OTTAWA – There still isn’t enough support from the provinces to expand the Canada Pension Plan, but Finance Minister Jim Flaherty says there’s hope of “a way forward” provided the economy continues to grow.
Flaherty, who spent the day meeting with his provincial counterparts, says they agreed to establish a set of economic “triggers” based on GDP and job growth that would allow the pension plan to expand without endangering the economy.
“There’s no consensus on CPP expansion at this time,” Flaherty said.
“The ministers did agree that we would task our officials with working on definitions of ‘modest increase’ and ‘economic triggers’ that we would then discuss at our next meeting in June.”
Ottawa and provinces will work for the next six months to map out a strategy for moving ahead, Flaherty told a wrap-up news conference Monday.
He says ministers want to establish “triggers” on GDP growth and employment that would permit expanding the pension program without risking damage to the economy.
Ontario Finance Minister Dwight Duncan, one of the most vocal proponents of urgent pension reform, says he’s encouraged by the meeting, even if the pace of discussions is a bit slow for his liking.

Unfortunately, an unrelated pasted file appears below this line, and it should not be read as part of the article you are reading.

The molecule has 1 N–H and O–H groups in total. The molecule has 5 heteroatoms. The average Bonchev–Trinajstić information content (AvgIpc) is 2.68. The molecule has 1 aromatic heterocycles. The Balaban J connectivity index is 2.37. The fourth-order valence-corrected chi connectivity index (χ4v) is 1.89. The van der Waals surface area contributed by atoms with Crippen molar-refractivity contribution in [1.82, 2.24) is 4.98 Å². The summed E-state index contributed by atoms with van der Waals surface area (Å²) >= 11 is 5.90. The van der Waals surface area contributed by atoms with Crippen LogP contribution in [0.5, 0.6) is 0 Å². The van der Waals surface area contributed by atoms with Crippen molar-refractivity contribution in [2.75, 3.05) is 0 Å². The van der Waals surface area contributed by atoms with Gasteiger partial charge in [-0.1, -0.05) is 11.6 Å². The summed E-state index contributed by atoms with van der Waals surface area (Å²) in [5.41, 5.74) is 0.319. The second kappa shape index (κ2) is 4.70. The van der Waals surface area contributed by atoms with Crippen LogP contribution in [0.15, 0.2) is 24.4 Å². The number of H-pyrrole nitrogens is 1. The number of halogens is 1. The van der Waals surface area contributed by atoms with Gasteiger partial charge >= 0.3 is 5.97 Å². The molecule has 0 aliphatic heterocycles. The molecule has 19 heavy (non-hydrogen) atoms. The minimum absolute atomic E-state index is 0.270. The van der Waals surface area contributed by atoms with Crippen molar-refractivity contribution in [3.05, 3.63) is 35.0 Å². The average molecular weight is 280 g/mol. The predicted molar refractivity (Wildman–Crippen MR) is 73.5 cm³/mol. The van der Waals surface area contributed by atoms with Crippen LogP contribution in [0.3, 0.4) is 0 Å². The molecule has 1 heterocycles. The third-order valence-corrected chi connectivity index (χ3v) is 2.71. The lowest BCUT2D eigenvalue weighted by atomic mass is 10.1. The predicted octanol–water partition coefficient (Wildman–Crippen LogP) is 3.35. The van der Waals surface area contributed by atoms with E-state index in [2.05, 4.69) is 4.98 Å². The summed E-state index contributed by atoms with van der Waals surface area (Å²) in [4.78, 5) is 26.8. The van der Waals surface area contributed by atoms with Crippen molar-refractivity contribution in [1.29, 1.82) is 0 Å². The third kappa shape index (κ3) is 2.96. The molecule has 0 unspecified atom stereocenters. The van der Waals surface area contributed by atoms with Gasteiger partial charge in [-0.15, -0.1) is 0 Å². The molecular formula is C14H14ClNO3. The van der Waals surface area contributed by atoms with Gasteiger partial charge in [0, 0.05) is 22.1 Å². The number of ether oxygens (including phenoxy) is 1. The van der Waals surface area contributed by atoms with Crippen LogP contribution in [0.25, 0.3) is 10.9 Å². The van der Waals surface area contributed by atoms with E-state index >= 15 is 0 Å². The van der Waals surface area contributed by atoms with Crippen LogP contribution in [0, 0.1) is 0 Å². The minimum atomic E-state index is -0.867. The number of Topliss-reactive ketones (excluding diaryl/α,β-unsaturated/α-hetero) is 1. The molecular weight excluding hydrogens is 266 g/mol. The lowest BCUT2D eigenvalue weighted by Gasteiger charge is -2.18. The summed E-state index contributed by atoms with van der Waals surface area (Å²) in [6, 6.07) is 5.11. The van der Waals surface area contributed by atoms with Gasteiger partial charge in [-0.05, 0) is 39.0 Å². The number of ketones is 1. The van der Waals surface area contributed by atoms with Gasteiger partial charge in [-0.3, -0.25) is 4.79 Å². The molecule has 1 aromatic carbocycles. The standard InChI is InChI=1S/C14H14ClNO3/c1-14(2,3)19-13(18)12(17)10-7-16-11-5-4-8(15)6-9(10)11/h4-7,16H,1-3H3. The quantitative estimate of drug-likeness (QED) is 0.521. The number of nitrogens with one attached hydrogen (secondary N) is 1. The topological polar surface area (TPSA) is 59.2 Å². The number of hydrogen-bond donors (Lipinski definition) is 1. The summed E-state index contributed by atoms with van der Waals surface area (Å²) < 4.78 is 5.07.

“There isn’t consensus for moving forward now, but there’s certainly an overwhelming majority of the provinces that do want to move forward,” Duncan said.
A “substantial minority” of middle-income Canadians aren’t saving enough for retirement, Duncan said.
“We think it’s vitally important to jobs and a stronger economy in the future that we deal with this now.”
Flaherty, however, said he and some of his provincial colleagues are still worried about increasing costs for employers at a time when the recovery is still fragile.
He said all sides are well aware of the economic challenges and responsibilities they face and plan to continue to work together to confront them.